Comfortably Numb is as many of you will know, a Pink Floyd song, written in 1979 and included in The Wall album. It’s one of the few songs for which royalties are split between Roger Waters (lyrics) and David Gilmour (melody and much of the music). Lyrics come from a Waters experience that, during a tour, was treated (via injections) with a medicine for hepatitis. Gilmour would have liked a more grunge arrangement but at the time of recording Waters prevailed.

“For Comfortably Numb we have been arguing as crazy. Truly a great quarrel, has gone on for years”.

The composition of the piece

The piece is composed as a dialogue between Pink (Gilmour) and a doctor (Waters). At beginning there is an immediate input of drums, synthesizer and electric bass, immediately creating a suspended and deep atmosphere. But the most characteristic part of the song are the two electric guitar solos, both played by Gilmour. The one that ends the track, the longest one that fades away, is the 4st most beautiful solo in the world. This by the specialized magazine Guitar World.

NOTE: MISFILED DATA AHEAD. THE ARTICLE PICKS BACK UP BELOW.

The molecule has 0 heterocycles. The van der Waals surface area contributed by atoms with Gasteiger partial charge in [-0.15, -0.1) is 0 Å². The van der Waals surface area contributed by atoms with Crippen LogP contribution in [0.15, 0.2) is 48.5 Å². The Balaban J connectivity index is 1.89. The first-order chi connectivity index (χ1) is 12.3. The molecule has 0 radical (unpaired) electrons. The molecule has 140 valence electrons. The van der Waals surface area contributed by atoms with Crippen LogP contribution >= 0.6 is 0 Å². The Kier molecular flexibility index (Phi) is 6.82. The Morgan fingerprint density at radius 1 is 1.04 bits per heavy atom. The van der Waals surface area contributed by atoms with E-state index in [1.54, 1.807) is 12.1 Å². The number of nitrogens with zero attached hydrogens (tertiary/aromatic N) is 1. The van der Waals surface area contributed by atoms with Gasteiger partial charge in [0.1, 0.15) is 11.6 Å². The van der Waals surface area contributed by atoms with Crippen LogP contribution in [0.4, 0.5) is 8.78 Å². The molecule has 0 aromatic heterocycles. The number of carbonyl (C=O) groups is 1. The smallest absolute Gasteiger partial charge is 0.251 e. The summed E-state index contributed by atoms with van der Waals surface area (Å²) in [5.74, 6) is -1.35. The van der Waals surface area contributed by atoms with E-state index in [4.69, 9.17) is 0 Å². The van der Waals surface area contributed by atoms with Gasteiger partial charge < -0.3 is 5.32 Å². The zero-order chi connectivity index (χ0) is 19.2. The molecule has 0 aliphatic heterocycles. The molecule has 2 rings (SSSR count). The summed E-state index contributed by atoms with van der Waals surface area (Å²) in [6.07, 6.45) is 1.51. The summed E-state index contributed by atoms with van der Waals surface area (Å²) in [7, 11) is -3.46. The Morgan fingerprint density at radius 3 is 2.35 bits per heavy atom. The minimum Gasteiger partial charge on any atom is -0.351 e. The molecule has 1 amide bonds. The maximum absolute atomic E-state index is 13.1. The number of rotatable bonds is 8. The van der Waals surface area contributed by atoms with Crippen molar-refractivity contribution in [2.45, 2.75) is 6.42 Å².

Curiosity: Comfortably Numb is the Top for Surgeons

Maybe not everyone knows that Comfortably Numb has won a prize in a very unusual category: “Best operating room music”.
From a study carried out by the University of Cardiff that sought to understand what could be the most suitable pieces that doctors should listen to when they are carrying out surgery. According to study out of 5 operations, 4 are performed with musical accompaniment. According to the British Medical Journal, music “improves communication between staff, reduces anxiety and increases efficiency”.

Antithesis on top

In first place, as already mentioned, Comfortably Numb stands out, which in some way seems to recall also the anesthesia to which the patients are subjected. But a bit surprising at second place are the Bee Gees, with Stayin’ Alive, which instead sounds like a hope.